Women’s Cricket World Cup and India, in five rankings

India will start their campaign against arch-rivals Pakistan on Sunday. The team came dreadfully close to the title twice, finishing runners-up to Australia in 2005 and England in 2017. A look at where India stood before the tournament and why women‘s football deserves more ‘Warning :

1. Count favorites

Heading into the competition, India’s form leaves a lot to be desired. The team were nearly unstoppable for two years after the 2017 World Cup, but a recent dip in form is cause for concern. He has lost all three of his bilateral away series since last year. Moreover, in New Zealand, where the World Cup is played, the team have only won 40% of their games and India lost an ODI series last month.

Six-time champions Australia are big favourites, having won 31 of their 33 matches since the last World Cup, including a victory against New Zealand. Reigning champions England and South Africa are also strong, with only one bilateral series defeat since last year. Hosts New Zealand look shaky due to their recent form, although their series win over India and home advantage may give them confidence.

India face a tough challenge from Australia and England in the round-robin phase.

2. Key players

While India’s batting is rich in experience with the likes of Mithali Raj, Harmanpreet Kaur and Smriti Mandhana, the pace bowling attack is relatively inexperienced. Apart from Jhulan Goswami who has played 195 matches, the rest of the Rapids have played 20 ODIs combined.

The team will then depend more on spinners, who bring enough experience to the table: Deepti Sharma has picked up the most wickets among spinners visiting New Zealand since the last World Cup.

While conditions in New Zealand have traditionally favored pacers slightly more than spinners, the latter have also been among the wickets in recent years. India will be hoping their young attacking pace will take advantage of the conditions.

The South African bowling attack is among the strongest. His spearhead Shabnim Ismail and Ayabonga Khaka are among the top five wicket takers since the last World Cup. The all-out attacks from Australia and England will also be in the spotlight.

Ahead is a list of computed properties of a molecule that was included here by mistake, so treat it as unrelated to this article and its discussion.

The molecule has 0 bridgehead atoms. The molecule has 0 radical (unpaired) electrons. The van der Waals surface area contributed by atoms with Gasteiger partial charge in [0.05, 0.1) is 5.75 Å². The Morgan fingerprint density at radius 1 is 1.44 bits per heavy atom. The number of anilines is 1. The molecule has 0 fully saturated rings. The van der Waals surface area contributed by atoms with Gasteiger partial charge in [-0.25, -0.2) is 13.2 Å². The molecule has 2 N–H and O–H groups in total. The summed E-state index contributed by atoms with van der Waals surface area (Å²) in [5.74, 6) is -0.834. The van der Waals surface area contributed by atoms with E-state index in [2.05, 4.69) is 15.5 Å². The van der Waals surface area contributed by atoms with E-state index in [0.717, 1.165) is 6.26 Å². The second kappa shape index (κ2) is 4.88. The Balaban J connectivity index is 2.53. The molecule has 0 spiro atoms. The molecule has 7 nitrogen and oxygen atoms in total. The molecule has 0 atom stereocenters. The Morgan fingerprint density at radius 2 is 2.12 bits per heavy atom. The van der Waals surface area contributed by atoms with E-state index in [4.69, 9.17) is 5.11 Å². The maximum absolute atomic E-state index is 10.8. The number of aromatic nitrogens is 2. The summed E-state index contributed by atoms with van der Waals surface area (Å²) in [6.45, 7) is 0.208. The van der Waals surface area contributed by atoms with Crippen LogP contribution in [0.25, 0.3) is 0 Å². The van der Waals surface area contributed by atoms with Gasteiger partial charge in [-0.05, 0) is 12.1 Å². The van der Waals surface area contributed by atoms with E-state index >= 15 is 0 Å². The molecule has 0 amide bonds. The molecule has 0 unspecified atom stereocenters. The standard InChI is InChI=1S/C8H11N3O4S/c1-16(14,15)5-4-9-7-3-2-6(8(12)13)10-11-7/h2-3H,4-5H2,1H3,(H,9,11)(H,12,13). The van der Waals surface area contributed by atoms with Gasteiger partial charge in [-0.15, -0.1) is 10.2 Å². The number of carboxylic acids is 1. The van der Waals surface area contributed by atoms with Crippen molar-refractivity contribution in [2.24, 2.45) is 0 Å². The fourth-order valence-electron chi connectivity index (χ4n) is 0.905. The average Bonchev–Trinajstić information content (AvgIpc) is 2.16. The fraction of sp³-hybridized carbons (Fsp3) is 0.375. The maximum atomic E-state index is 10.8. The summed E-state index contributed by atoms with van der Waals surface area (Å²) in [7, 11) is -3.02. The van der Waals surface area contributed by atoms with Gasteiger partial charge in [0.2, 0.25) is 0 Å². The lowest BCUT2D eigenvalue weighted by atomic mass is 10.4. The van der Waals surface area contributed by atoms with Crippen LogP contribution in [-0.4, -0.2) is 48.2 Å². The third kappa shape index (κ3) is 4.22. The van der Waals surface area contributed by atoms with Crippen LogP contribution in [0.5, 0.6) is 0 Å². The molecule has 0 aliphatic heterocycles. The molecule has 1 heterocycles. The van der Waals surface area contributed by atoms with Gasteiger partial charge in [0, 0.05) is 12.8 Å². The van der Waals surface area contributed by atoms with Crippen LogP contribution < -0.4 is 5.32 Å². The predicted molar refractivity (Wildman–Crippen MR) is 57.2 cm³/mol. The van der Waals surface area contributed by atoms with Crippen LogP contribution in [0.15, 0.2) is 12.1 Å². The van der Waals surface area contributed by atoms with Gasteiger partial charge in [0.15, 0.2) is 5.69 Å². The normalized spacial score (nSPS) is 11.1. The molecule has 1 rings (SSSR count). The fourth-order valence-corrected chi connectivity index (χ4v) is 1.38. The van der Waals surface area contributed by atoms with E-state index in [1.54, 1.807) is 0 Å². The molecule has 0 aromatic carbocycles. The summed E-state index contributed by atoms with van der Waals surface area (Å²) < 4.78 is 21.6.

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The ICC Women’s World Cup kicks off in New Zealand on Friday.

3. In-Game Legends

This World Cup could well be the last for two of India’s most prolific players: Mithali Raj and Jhulan Goswami, who will both turn 42 at the next edition. Raj, the skipper, has represented India in every edition of the World Cup since 2000, the only player in this tournament with this feat. She also led India in her two finals. With 11 scores over 50, including two centuries in World Cup matches, she is second only to former New Zealand skipper Debbie Hockley. Raj also recently became the first batter to score 7,500 runs in the format.

Goswami is also at the twilight of his career. In her 29 World Cup appearances for India since 2005, she won 36 wickets, the third highest for a bowler. She also has 245 ODI wickets to her name, the highest by far.

Both players will be looking to end their World Cup run with a win.

4. Price inequality

Just last week, the United States women’s soccer team won the right to equal pay to the country’s men’s team. Although the women’s team is more successful on the world stage than the men’s team, it has fought for pay equity for several years. Gender pay parity in all four Grand Slam tennis events has only recently been achieved. ICC cricket events are a far cry from that – and the upcoming World Cup is a stark reminder of that.

The winner will take home $1.32 million, a third of the amount the England men’s team received three years ago as World Cup prize money. It’s even below the $1.6 million the 2021 Men’s T20 World Cup champion received. This is despite a doubling in prize money since the 2017 tournament. It shows that despite their exploits on the field and their growing popularity, the cricket business treats women’s teams unequally.

5. Less playing time

Since 2017, the Indian women’s team has featured in 60 ODIs. Between August 2017 and March 2021, the team won seven of its eight bilateral series, four of which were away: in South Africa, Sri Lanka, New Zealand and the West Indies. This period also saw milestones such as Jhulan Goswami’s 200 ODI wickets and Mithali Raj’s 7,000 ODI runs.

However, all of this is alarmingly short of the 90 games the men’s team has played in the same period, earning chances to claim records and claim greater financial might. In all top-ranked teams, women played fewer games than men.

As women’s football grows in popularity in India, demands for an Indian Women’s Premier League are growing. BCCI, the wealthiest cricket body, has said it is planning a full women’s IPL in 2023. Such domestic leagues for women and men are already being played in England and Australia. It is time for India to create one so that its female cricketers get their due.

Tauseef Shahidi contributed to this piece

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